Beyond Good doesn’t have anything to say to this. To be fair, no one has come up with a counter to the shareholder-maximalist argument that doesn’t ultimately require government intervention. Capitalism is based on Adam Smith’s invisible hand, in which many selfish decisions end up creating broadly beneficial outcomes. It’s fair to ask if the bargain is still a good one, but it’s probably asking too much for private interests to accept reduced profits to meet a social goal. They’d get crushed.
The authors point out many companies, mostly in fintech, that have been created to address gaps in equality and other shortcomings. These are great! But we’ve seen this with Big Tech: wasn’t it Google that, for a time, made “Don’t be evil” its mission statement? How long did that last?
In fintech, for every Ant or PayPal, Wealthfront or Affirm, there are tech companies of dubious merit. Is Robinhood’s zero-commission trading app “democratizing finance”, or is it an easy way for people to blow their COVID relief check on memestock punts? Is the next buy-now, pay-later lending app really helping people save, or is it just removing the thought process from buying non-essentials, and trapping people in new revolver loans? And we haven’t even talked about crypto.
The authors recognize the problem. What matters is not whether startups are disrupting incumbent banks: “The real question is, is the value that these companies deliver that much better? Are their business models that much more transparent?”
Good questions for an industry increasingly driven by artificial intelligence analyzing reams of big data, in which correlations rule but individual circumstances – and your personal data – may not be properly accounted for.
The authors ask some other relevant questions, like why fintechs aren’t popping up to address the looming demographic crisis. In both the West and the East – everywhere bar Africa – we face a surge of elderly people, many of whom will need intensive, human care. How does fintech help us grow a healthy “silver” economy and support gig healthcare workers, without this turning dystopian?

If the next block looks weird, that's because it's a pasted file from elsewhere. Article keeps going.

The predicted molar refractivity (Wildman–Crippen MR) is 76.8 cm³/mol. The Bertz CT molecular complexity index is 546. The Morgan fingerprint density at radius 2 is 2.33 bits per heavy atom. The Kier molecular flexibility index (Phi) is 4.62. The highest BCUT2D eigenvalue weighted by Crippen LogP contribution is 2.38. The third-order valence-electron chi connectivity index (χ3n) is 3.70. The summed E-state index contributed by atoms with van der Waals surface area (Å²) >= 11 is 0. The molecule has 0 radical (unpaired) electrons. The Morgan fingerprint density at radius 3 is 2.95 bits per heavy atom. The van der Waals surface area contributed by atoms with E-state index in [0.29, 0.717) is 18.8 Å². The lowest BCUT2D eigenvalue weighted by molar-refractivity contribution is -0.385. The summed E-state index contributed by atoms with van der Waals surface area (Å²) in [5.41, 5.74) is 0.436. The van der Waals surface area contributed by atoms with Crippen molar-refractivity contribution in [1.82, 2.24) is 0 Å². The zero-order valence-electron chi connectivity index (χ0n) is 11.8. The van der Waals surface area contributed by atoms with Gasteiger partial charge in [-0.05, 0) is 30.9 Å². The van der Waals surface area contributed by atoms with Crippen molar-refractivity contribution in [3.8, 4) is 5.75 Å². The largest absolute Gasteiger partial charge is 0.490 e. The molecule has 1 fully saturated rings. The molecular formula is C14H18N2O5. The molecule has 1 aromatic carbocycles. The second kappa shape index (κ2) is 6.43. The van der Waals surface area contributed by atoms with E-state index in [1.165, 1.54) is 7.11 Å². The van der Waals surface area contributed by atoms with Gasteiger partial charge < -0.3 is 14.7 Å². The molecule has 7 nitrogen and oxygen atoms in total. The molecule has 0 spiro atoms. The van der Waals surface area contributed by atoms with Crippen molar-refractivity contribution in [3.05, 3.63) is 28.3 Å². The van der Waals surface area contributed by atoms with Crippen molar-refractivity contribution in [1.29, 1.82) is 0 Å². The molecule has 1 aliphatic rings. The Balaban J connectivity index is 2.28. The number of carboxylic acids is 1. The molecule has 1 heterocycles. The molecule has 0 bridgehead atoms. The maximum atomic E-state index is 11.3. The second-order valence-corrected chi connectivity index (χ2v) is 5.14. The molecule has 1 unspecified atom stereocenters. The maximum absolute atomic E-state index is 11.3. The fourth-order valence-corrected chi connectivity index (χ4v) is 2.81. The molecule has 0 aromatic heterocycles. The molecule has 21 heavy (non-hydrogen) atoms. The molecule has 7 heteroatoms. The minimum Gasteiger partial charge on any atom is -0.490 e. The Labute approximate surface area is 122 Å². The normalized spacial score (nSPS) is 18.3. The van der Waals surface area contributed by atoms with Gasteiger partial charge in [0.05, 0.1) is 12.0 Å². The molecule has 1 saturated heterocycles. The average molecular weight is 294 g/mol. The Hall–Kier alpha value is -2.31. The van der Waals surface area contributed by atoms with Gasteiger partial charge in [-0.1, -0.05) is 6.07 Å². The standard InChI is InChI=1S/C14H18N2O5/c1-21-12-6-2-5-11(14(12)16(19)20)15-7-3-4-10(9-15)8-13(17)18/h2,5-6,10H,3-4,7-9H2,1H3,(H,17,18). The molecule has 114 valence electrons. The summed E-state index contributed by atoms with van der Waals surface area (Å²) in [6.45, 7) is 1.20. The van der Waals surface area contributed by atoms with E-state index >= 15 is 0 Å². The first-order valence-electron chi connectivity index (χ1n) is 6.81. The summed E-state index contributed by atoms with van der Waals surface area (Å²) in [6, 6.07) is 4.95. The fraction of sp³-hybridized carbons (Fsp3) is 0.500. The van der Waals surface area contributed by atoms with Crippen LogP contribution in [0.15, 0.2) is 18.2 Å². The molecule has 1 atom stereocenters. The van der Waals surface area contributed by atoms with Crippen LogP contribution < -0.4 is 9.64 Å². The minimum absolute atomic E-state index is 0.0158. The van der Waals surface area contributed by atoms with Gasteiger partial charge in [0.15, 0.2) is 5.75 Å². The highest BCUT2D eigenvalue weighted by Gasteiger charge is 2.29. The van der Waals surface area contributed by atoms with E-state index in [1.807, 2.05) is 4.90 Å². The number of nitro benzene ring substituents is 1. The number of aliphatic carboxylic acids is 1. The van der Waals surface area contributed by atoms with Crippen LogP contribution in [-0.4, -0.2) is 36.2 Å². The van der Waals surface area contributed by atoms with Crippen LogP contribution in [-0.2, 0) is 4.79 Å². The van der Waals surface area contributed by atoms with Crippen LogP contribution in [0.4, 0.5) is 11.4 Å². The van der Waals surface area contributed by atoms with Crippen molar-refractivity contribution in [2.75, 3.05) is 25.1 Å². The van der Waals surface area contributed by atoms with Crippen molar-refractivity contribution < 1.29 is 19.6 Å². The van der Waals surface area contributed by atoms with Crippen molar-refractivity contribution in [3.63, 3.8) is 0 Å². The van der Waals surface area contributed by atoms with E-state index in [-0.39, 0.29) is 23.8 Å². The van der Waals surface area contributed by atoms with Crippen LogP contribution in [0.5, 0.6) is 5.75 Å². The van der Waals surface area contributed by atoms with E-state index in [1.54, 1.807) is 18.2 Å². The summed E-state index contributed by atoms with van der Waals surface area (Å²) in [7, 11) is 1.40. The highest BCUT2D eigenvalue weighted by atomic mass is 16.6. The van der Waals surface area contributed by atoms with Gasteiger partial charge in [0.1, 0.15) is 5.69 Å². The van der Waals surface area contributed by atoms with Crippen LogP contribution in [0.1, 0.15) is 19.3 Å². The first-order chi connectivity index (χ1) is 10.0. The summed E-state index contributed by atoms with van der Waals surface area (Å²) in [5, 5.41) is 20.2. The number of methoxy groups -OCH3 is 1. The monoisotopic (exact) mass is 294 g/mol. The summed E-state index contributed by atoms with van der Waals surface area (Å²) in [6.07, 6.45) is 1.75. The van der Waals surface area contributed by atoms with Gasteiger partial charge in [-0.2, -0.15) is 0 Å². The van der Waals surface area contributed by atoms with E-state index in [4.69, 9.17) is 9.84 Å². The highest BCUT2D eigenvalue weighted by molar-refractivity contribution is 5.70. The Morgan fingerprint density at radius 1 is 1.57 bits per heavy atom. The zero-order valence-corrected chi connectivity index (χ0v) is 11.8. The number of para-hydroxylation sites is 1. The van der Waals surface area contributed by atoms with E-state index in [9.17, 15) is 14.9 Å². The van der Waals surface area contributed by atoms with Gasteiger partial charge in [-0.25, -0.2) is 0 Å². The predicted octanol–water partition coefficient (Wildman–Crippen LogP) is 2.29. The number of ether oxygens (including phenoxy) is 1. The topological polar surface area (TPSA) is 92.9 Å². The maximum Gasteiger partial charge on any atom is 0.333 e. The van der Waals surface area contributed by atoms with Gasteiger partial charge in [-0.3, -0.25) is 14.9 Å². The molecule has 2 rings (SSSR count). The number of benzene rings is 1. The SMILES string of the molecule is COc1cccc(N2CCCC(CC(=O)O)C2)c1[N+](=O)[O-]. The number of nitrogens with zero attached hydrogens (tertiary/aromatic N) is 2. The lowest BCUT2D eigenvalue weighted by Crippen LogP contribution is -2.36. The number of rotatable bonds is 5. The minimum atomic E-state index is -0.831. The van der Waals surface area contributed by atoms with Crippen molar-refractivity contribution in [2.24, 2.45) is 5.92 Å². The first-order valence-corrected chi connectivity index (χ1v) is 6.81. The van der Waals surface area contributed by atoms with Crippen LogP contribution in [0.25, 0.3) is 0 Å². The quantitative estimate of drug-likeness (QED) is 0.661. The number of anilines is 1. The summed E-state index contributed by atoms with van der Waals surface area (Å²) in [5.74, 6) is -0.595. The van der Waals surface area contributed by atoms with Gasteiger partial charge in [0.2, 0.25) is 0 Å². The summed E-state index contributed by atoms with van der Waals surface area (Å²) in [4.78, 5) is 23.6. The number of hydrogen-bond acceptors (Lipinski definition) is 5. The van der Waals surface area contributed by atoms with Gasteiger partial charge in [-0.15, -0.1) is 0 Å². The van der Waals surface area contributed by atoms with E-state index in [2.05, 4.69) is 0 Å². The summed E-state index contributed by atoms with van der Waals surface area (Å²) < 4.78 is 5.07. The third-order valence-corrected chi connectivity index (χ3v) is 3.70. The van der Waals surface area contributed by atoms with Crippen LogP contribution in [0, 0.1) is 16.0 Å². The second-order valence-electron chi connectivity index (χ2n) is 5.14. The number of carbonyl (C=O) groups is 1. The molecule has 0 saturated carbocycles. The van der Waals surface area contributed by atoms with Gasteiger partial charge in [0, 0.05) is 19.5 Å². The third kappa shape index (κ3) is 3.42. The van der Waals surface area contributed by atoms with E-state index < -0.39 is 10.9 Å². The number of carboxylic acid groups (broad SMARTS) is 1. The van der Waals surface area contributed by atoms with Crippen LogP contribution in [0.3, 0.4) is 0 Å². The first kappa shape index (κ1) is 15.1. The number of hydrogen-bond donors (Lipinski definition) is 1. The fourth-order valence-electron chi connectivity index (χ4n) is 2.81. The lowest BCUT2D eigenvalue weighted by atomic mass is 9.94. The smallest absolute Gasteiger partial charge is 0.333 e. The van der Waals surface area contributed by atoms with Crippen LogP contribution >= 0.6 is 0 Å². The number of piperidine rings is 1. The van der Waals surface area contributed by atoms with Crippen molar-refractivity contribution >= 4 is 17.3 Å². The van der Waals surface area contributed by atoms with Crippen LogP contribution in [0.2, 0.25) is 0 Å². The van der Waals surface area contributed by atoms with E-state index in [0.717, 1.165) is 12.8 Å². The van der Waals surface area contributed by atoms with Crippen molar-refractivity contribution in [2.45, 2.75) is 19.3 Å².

The ESG movement is the biggest attempt in the financial services industry to address community needs. Beyond Good is curiously mute on this topic, perhaps because it’s a top-down, Davos-people type of movement, rather than a bottom-up tech disruption play. But it would be worth asking what ESG mandates are accomplishing, and what dos and don’ts tech disrupters can draw from them.
Beyond Good is a thoughtful and useful book. Its most interesting idea is that fintech’s incentives can be socially useful as well as profitable. There are lessons here that could be better understood by industry organizations, CEOs, founders, and by regulators.
Too often, though, the book falls back on “leaders should” or “banks should” – exhortations to do good, rather than practical advice on how to navigate the hungry demands of Wall Street analysts (who do, in the end, sorta-kinda represent pensioners). When the authors say this is not the usual sort of business book, perhaps it should be.
Beyond Good finally goes back to calls to imbue young people with ethics. Yeah, sure, but is this really the issue? Most recent grads are idealists, entering the workforce with a desire to do good (or at least to exact some kind of “work-life balance”). They have ethics. What they don’t have is the ability to always live by them once they enter the corporate machinery.
All of which is to say that getting beyond good will require a heavy dollop of government changes to tax, spending, investment, and regulation. Leaving it just to technology will reinforce rather than disrupt the maximalization of shareholder value in business.